Secret Overseas Bank Accounts & Tax Evasion: While it is not everyday that the IRS& US Government pursues criminal indictments and prison sentences for matters involving offshore noncompliance, recently a Florida man was sentenced to two years in prison for failing to report foreign bank accounts. In the case of Dusko Bruer, the US Person Taxpayer intentionally failed to file tax returns or pay income tax to the US Government. Instead of receiving a salary or distributions and then paying tax — the government alleged he directed money into foreign bank accounts, which were then used to fund his own personal expenses, investments, etc. Taxpayer had opened several secret overseas bank account in countries such as Croatia, Germany, Serbia and Switzerland — to the tune of nearly $8 million. In addition, the government alleged the Taxpayer owed $3M in taxes.
Florida Man Sentenced for Evading Taxes on Millions in Secret Offshore Bank Accounts
As provided by the Justice Department
A resident of Palm Beach County, Florida, was sentenced to 24 months in prison for not reporting his foreign financial accounts from 2006 through 2015 and for willfully evading the assessment of millions in taxes from 2007 through 2014.
According to court documents, from 2003 through 2009, Dusko Bruer owned and operated a company that bought U.S.-made agricultural machinery and parts and sold them throughout the world. Bruer’s company had numerous employees and reaped millions of dollars in annual gross receipts. Despite its success, Bruer’s company did not file employment or corporate tax returns, nor did the company pay employment or income taxes. Furthermore, from 2003 forward, the company never paid Bruer a salary. Instead, Bruer directed that millions of dollars from the company’s bank accounts be used to pay his personal expenses, to make foreign investments, and to transfer funds to his family members.
To conceal his income from the IRS, from 2006 through at least 2015, Bruer owned and controlled bank accounts held at financial institutions in Croatia, Germany, Serbia, and Switzerland, which he did not report, in violation of the law. Between 2007 to 2011 alone, Bruer transferred $5.8 million from domestic accounts to these foreign financial accounts. In total, between 2007 and 2014, Bruer did not report receiving $7,726,213 in income, nor did he pay $2,789,538 in taxes. Bruer used his unreported offshore accounts to fund his lifestyle, including the purchase of foreign property, a $1,350,000 yacht, and a 3,200 square foot home in Lake Worth, Florida, with 100 feet of frontage on the Intracoastal Waterway for $1,650,000.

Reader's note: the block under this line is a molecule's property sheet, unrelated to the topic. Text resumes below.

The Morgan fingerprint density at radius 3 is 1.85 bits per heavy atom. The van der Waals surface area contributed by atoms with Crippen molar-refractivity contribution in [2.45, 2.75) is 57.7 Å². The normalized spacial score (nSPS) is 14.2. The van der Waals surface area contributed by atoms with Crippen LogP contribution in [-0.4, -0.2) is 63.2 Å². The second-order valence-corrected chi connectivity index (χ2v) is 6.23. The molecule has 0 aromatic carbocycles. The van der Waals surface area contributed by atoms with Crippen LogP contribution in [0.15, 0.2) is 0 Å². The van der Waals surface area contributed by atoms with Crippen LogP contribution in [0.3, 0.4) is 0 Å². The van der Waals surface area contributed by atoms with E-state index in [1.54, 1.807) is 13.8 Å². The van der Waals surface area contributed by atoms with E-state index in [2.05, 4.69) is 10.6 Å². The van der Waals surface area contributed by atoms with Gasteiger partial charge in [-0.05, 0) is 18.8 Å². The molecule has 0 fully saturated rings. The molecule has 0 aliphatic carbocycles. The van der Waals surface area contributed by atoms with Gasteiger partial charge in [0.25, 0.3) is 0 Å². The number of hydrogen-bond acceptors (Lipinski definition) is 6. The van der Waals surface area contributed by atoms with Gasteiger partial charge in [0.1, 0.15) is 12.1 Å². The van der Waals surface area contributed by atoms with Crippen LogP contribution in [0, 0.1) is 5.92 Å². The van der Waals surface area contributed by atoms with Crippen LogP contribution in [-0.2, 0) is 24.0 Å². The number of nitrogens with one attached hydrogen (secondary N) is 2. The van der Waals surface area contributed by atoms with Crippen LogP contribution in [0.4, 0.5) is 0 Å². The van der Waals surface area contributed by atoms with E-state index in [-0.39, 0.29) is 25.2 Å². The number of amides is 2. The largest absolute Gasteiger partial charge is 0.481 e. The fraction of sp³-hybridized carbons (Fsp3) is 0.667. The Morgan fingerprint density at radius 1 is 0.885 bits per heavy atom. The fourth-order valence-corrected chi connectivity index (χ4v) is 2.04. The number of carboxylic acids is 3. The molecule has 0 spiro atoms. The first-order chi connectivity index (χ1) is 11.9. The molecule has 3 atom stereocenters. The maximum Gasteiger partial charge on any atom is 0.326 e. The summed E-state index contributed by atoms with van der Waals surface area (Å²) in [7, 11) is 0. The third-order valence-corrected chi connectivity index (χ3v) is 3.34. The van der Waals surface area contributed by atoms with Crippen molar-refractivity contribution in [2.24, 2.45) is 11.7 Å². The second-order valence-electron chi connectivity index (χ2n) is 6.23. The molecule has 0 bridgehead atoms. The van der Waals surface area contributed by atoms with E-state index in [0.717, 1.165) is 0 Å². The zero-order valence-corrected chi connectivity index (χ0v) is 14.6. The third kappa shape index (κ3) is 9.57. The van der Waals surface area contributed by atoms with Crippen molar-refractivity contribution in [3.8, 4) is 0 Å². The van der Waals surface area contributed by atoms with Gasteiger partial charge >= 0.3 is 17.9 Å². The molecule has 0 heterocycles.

In addition to the term of imprisonment, Senior U.S. District Court Judge Kenneth A. Marra ordered Bruer to serve two years of supervised release and to pay approximately $2,789,538 in restitution to the United States.
Acting Deputy Assistant Attorney General Stuart M. Goldberg of the Justice Department’s Tax Division and Acting U.S. Attorney Juan Antonio Gonzalez for the Southern District of Florida made the announcement. Further, Acting Deputy Assistant Attorney General Goldberg and Acting U.S. Attorney Gonzalez would like to thank the Ministry of Justice of the Republic of Croatia for their assistance in this matter. The Justice Department’s Office of International Affairs provided significant assistance.
The IRS-Criminal Investigation is investigating the case.
Senior Litigation Counsel Mark F. Daly of the Tax Division and Assistant U.S. Attorney Aurora Fagan of the Southern District of Florida are prosecuting the case.
Additional information about the Tax Division’s enforcement efforts can be found on the division’s website.
Golding & Golding: About Our International Tax Law Firm
Golding & Golding specializes exclusively in international tax, and specifically FBAR penalties and IRS offshore disclosure & compliance.